Clive Jefferson, who desperately wants to run the BNP's security because he's a tough guy, brought some of his more idiotic pals down from Cumbria to Lancaster just to irritate shoppers by illegally setting up a stall in Market Square and getting in everyone's way. After a kicked-over table, numerous leaflets covered in spilled fizzy and a very noisy spontaneous demo, Jefferson and his morons buggered off - though not before the police nicked him for driving around in a car with an illegal numberplate (for which he was done the statutory £80).
Drifting towards the end of July and we see Nick Griffin writing to the December rebels trying to get them to back off from the forthcoming court case. In his letter, Griffin appears to libel the rebel's barrister Adrian Davies in a number of ways - though Mr Davies doesn't seem too keen to take the pig farmer to court on his own behalf. What Griffin is trying to avoid, of course, is showing the world that he can no longer afford to pay for decent legal representation and may have instead to rely on his own quick wits and those of the party's legal lunatic Lee Barnes. Gawd, I almost feel sorry for him. But not quite.
Too late to make any difference and presumably in angry response to Griffin's letter, Sadie Graham suddenly pops her head over the parapet to declare that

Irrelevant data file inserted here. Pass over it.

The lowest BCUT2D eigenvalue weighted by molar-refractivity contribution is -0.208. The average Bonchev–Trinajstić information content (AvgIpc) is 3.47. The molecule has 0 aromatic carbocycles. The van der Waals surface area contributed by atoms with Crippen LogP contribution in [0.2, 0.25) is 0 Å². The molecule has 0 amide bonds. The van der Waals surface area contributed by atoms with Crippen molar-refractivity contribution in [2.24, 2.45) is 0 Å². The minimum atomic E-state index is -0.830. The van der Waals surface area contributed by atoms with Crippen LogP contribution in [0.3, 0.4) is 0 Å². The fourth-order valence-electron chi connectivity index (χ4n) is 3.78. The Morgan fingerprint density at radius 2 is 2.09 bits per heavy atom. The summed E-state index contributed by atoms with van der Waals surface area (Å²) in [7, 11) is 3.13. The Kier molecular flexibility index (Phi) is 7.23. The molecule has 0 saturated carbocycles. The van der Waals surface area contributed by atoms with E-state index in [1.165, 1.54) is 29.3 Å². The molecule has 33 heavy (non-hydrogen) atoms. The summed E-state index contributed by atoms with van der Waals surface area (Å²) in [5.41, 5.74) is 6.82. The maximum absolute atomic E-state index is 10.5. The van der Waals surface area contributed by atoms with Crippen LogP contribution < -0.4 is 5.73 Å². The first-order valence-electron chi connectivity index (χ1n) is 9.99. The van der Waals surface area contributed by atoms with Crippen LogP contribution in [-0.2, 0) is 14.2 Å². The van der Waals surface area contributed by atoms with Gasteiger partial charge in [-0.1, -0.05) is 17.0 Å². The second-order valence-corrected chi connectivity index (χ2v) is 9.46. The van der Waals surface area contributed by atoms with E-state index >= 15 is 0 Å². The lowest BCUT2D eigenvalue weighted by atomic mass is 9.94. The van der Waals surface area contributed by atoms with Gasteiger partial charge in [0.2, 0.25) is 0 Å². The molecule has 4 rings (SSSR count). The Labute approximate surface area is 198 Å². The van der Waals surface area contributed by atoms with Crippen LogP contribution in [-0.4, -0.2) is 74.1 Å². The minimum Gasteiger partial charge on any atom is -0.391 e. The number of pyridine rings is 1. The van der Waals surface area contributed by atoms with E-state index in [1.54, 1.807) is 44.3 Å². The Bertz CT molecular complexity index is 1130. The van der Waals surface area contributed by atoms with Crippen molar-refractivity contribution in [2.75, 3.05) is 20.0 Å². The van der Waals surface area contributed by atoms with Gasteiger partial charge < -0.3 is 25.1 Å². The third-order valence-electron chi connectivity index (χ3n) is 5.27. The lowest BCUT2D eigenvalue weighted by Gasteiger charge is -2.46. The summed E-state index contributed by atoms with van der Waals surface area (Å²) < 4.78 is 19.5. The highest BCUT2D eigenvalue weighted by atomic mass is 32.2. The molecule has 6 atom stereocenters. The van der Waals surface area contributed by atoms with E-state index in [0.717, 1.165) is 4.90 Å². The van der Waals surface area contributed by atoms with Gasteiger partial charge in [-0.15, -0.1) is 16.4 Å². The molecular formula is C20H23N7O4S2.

'I truly believe that there has never been a political leader in this country so hated by his own people.'Her statement, posted on the Voice of Challenge blog, rips into Griffin, calling him a liar and a coward, but the overall effect is that it is too little, too late. Had she issued such a statement six months before, she would have got a massive and positive response. In fact, it comes across as the death knell of the rebellion - which in fact it turns out to be.
Yet another financial scandal within the BNP is uncovered by Searchlight - this one centering on the much-vaunted 'Truth Truck' or Lie Lorry. BNP members were asked to donate towards the purchase of a brand new advertising vehicle, effectively a mobile hoarding, which would help spread the BNP's lies even further. Members were asked to donate a staggering £40,000 to this appeal and many responded though BNP members on its own forum sounded a note of caution, wondering what had happened to the battle bus, a similar idea that was used to obtain donations a few years back.
Eventually, it was discovered that the BNP had conned its membership - again - and that the truck was actually being shared between the UK LifeLeague, an anti-abortion outfit based in Belfast, and the party.
We'll let the late Luke Smith round off July. His funeral seems to have followed the pattern of his life, being marred by vandalism and violence. Around forty drunken so-called 'mourners' were dispersed by police after they were found hurling bricks off a bridge on to a road below, presumably in tribute to Smith being a well-known thug and hooligan throughout his life.
Steve Smith, uncle of Luke, former member of the BNP and now leader of the utterly insignificant England First Party, said of his nephew;
'He was a lovely, lovely lad who, like a lot of people, was just too sensitive to exist in what is effectively an extremely cruel world...'Whatever.